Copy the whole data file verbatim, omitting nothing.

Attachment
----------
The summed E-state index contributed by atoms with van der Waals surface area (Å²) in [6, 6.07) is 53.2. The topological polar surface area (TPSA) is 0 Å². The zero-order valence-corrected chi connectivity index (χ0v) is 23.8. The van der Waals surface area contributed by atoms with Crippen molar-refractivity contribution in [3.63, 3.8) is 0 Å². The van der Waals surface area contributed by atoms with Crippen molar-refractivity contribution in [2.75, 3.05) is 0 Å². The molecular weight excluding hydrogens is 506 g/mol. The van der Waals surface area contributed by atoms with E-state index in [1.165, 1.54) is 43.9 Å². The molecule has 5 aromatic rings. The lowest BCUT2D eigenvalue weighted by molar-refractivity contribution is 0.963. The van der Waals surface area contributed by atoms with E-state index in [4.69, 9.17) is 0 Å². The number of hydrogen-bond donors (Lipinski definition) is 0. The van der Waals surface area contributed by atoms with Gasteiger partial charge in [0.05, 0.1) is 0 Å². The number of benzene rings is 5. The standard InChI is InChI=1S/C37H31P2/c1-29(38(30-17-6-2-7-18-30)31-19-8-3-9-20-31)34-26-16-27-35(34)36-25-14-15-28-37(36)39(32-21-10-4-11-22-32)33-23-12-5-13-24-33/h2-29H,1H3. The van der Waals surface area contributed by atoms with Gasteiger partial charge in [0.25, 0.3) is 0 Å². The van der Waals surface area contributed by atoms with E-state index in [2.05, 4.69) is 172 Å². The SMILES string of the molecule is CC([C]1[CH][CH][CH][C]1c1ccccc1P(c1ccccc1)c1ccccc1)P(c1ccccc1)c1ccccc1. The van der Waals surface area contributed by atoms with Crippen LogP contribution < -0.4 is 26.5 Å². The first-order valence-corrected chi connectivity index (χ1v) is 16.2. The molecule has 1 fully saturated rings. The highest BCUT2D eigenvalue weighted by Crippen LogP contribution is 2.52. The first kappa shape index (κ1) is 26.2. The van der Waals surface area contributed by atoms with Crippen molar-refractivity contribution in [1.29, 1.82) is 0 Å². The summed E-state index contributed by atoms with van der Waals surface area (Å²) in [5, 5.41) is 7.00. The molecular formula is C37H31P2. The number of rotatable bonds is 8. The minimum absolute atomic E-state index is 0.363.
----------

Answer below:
The summed E-state index contributed by atoms with van der Waals surface area (Å²) in [6, 6.07) is 53.2. The topological polar surface area (TPSA) is 0 Å². The zero-order valence-corrected chi connectivity index (χ0v) is 23.8. The van der Waals surface area contributed by atoms with Crippen molar-refractivity contribution in [3.63, 3.8) is 0 Å². The van der Waals surface area contributed by atoms with Crippen molar-refractivity contribution in [2.75, 3.05) is 0 Å². The molecular weight excluding hydrogens is 506 g/mol. The van der Waals surface area contributed by atoms with E-state index in [1.165, 1.54) is 43.9 Å². The molecule has 5 aromatic rings. The lowest BCUT2D eigenvalue weighted by molar-refractivity contribution is 0.963. The van der Waals surface area contributed by atoms with E-state index in [4.69, 9.17) is 0 Å². The number of hydrogen-bond donors (Lipinski definition) is 0. The van der Waals surface area contributed by atoms with Gasteiger partial charge in [0.05, 0.1) is 0 Å². The number of benzene rings is 5. The standard InChI is InChI=1S/C37H31P2/c1-29(38(30-17-6-2-7-18-30)31-19-8-3-9-20-31)34-26-16-27-35(34)36-25-14-15-28-37(36)39(32-21-10-4-11-22-32)33-23-12-5-13-24-33/h2-29H,1H3. The van der Waals surface area contributed by atoms with Gasteiger partial charge in [0.25, 0.3) is 0 Å². The van der Waals surface area contributed by atoms with E-state index in [2.05, 4.69) is 172 Å². The SMILES string of the molecule is CC([C]1[CH][CH][CH][C]1c1ccccc1P(c1ccccc1)c1ccccc1)P(c1ccccc1)c1ccccc1. The van der Waals surface area contributed by atoms with Crippen LogP contribution < -0.4 is 26.5 Å². The first-order valence-corrected chi connectivity index (χ1v) is 16.2. The molecule has 1 fully saturated rings. The highest BCUT2D eigenvalue weighted by Crippen LogP contribution is 2.52. The first kappa shape index (κ1) is 26.2. The van der Waals surface area contributed by atoms with Crippen molar-refractivity contribution in [1.29, 1.82) is 0 Å². The summed E-state index contributed by atoms with van der Waals surface area (Å²) in [5, 5.41) is 7.00. The molecular formula is C37H31P2. The number of rotatable bonds is 8. The minimum absolute atomic E-state index is 0.363.